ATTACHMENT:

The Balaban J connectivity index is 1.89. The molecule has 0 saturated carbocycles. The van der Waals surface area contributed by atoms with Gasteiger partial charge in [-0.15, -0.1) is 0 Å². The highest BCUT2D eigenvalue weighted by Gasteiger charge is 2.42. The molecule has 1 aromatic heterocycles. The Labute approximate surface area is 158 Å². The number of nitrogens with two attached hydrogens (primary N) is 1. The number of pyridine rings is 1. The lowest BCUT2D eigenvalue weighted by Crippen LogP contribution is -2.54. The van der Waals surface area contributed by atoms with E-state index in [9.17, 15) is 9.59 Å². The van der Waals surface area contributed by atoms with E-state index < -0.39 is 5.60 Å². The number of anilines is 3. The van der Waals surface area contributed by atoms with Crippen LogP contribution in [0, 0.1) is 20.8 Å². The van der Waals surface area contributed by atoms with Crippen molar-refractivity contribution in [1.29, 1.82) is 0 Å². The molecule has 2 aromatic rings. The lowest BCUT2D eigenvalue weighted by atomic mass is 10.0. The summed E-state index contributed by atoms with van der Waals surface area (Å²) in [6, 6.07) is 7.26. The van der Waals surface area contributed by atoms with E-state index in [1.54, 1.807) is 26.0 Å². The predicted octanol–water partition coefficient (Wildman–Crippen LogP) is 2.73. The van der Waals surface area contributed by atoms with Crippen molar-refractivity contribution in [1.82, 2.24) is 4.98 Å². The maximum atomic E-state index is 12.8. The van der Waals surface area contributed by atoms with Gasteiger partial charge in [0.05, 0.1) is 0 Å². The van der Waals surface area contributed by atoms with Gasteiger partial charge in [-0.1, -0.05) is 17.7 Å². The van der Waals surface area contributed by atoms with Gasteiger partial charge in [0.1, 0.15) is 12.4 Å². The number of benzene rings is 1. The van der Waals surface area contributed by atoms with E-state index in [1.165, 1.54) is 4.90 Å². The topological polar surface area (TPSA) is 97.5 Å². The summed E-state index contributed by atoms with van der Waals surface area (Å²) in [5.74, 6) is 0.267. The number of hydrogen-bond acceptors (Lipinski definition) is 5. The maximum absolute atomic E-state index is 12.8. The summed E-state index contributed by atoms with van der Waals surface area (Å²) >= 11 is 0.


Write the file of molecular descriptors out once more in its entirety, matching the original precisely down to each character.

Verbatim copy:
The Balaban J connectivity index is 1.89. The molecule has 0 saturated carbocycles. The van der Waals surface area contributed by atoms with Gasteiger partial charge in [-0.15, -0.1) is 0 Å². The highest BCUT2D eigenvalue weighted by Gasteiger charge is 2.42. The molecule has 1 aromatic heterocycles. The Labute approximate surface area is 158 Å². The number of nitrogens with two attached hydrogens (primary N) is 1. The number of pyridine rings is 1. The lowest BCUT2D eigenvalue weighted by Crippen LogP contribution is -2.54. The van der Waals surface area contributed by atoms with E-state index in [9.17, 15) is 9.59 Å². The van der Waals surface area contributed by atoms with E-state index < -0.39 is 5.60 Å². The number of anilines is 3. The van der Waals surface area contributed by atoms with Crippen LogP contribution in [0, 0.1) is 20.8 Å². The van der Waals surface area contributed by atoms with Crippen molar-refractivity contribution in [1.29, 1.82) is 0 Å². The molecule has 2 aromatic rings. The lowest BCUT2D eigenvalue weighted by atomic mass is 10.0. The summed E-state index contributed by atoms with van der Waals surface area (Å²) in [6, 6.07) is 7.26. The van der Waals surface area contributed by atoms with E-state index in [1.54, 1.807) is 26.0 Å². The predicted octanol–water partition coefficient (Wildman–Crippen LogP) is 2.73. The van der Waals surface area contributed by atoms with Crippen molar-refractivity contribution in [1.82, 2.24) is 4.98 Å². The maximum atomic E-state index is 12.8. The van der Waals surface area contributed by atoms with Gasteiger partial charge in [0.05, 0.1) is 0 Å². The van der Waals surface area contributed by atoms with Gasteiger partial charge in [-0.1, -0.05) is 17.7 Å². The van der Waals surface area contributed by atoms with Gasteiger partial charge in [0.1, 0.15) is 12.4 Å². The number of benzene rings is 1. The van der Waals surface area contributed by atoms with E-state index in [1.165, 1.54) is 4.90 Å². The topological polar surface area (TPSA) is 97.5 Å². The summed E-state index contributed by atoms with van der Waals surface area (Å²) in [5.74, 6) is 0.267. The number of hydrogen-bond acceptors (Lipinski definition) is 5. The maximum absolute atomic E-state index is 12.8. The summed E-state index contributed by atoms with van der Waals surface area (Å²) >= 11 is 0.